"Yes." Lex leaned forward, letting his hand slide onto Clark's shoulder, giving it a squeeze. "I'm preoccupied. You mentioned it in the car."
"Oh, um. Yeah. I did." He wished he didn't feel so nervous; he wished he knew what he felt so nervous about.
Lex's hand slid away, off his shoulder and down his arm. He stood, looking down at Clark, and gestured at the nearly-empty glass. "You want another?"
"Sure." Clark relinquished the tumbler and Lex moved the few steps over to the bar, his back to Clark. "So, um, what are you preoccupied with?"
Lex turned to smile at him, then turned back to the bottles. "Anniversaries, in a way. We've known each other nearly four years, right?"
Clark knew the answer to this question. "Four years in October."
A few steps back to the sofa, and Lex held out a fresh drink. Somehow, his shirt had become untucked and all but two buttons near the bottom were undone. He folded himself back down into his corner, but this time he sat facing Clark, his back against the arm of the couch, one leg curled beneath him. He held his drink in both hands. "Traditionally, a fourth anniversary calls for gifts of fruit and flowers, but since I receive weekly deliveries from your parents' farm, I thought we could come up with something else."
"Traditionally?" Clark blushed, confused. "Isn't that for wedding anniversaries?"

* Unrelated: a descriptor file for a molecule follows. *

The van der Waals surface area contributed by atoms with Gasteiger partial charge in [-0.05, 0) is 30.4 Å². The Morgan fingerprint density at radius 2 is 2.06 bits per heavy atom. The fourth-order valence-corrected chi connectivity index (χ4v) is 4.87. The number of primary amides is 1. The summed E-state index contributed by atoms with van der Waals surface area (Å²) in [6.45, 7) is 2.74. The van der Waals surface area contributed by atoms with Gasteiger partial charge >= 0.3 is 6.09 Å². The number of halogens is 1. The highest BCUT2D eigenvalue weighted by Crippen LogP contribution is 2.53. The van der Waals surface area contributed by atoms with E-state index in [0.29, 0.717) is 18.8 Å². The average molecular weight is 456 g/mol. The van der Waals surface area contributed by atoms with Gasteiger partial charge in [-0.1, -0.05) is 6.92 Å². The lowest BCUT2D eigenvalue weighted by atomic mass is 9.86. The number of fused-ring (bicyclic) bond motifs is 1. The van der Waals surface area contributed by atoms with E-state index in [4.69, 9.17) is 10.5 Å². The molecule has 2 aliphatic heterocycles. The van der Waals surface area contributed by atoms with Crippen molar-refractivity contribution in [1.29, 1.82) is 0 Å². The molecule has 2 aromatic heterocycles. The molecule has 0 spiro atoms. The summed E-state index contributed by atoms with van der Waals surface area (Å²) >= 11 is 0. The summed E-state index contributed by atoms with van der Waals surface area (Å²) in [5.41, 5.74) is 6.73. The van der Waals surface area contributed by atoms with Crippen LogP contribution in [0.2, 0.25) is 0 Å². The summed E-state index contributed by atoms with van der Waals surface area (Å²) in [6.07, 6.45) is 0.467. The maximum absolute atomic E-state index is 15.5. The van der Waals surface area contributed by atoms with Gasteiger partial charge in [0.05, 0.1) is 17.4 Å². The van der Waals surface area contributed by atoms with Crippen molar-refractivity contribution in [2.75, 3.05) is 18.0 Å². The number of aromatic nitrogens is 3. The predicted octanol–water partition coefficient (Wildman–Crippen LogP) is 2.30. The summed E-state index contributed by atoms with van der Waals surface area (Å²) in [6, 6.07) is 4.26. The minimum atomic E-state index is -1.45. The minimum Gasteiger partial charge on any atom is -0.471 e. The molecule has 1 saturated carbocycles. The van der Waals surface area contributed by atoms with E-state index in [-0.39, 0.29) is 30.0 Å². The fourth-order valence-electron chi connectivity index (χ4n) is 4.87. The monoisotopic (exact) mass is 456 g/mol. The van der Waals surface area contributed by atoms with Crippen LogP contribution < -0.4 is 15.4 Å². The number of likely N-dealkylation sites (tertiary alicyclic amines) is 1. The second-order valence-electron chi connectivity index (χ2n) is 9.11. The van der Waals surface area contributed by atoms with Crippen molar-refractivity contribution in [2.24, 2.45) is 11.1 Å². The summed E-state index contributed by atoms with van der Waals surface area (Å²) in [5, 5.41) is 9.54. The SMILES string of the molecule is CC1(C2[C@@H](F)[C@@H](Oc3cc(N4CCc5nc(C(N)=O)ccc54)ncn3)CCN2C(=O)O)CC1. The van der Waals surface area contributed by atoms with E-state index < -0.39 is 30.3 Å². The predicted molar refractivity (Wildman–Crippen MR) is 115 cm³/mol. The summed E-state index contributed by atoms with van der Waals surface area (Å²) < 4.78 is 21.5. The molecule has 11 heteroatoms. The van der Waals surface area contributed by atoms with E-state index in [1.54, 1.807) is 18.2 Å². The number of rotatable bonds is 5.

"Well, I've been married twice since you've known me, Clark, and I'm single again and you're still here. Our bond strikes me as having a little more permanence than any ordinary marriage." Lex smiled into his drink, looking rather pleased with himself.
Clark was still red, but he relaxed a little, shifting to face Lex, stretching his arm along the back of the couch. He raised his glass and said, "Stuff of legends?"
Lex met his eyes, met his smile, and said, "To us." Glasses clinked, then they sipped and swallowed. Lex brought his arm up to rest along the back of the sofa again, fingers casually gripping Clark's bicep. When Clark got his nerve up to look, Lex was right there, looking back.
"How would you feel about me kissing you?"
He'd feel like all the blood in his body had rushed to his cock; that was how he'd feel about it.
"I..." Clark swallowed hard and forced himself to meet Lex's eyes. "I'd feel pretty good about it, I guess. God, Lex."
"Well, that's encouraging." Lex smiled, took the glass from Clark's hand, and leaned to set their drinks on the table, making wet rings on the paper jackets of the books stacked there. "Come here and let me kiss you, then."
Clark leaned into Lex's touch, meeting him halfway. His experiences with girls, with women, had given him some confidence about doing this, but it wasn't like he'd expected. There was nothing hurried or furtive about Lex's mouth against his. He'd always imagined it would be rough because Lex was a man, but his skin was soft, his lips softer, his tongue firm but hot and slick. Hard, cool hands held his face and twisted in his hair. Lex made a happy, hungry sound that reverberated in Clark's chest. His cock flexed against the constriction of his jeans and, with a groan, he fell over backward, pulling Lex with him.
A few more kisses, then Lex pulled away. "I want to spread you out and look at you." He disentangled himself from Clark, stood, and held out his hand. "I want you naked."
"Come with me," Lex said, holding out his hand. Clark took it and let himself be led down the hall, past the guest room where he'd stowed his bag, all the way to the door at the end.
Lex pulled him inside, backed him up against the door. "Are you going to let me do whatever I want, Clark? Can I have my way with you?"
The implications were scary, momentous and so, so sexy. "Please. Jesus, Lex. Have your way."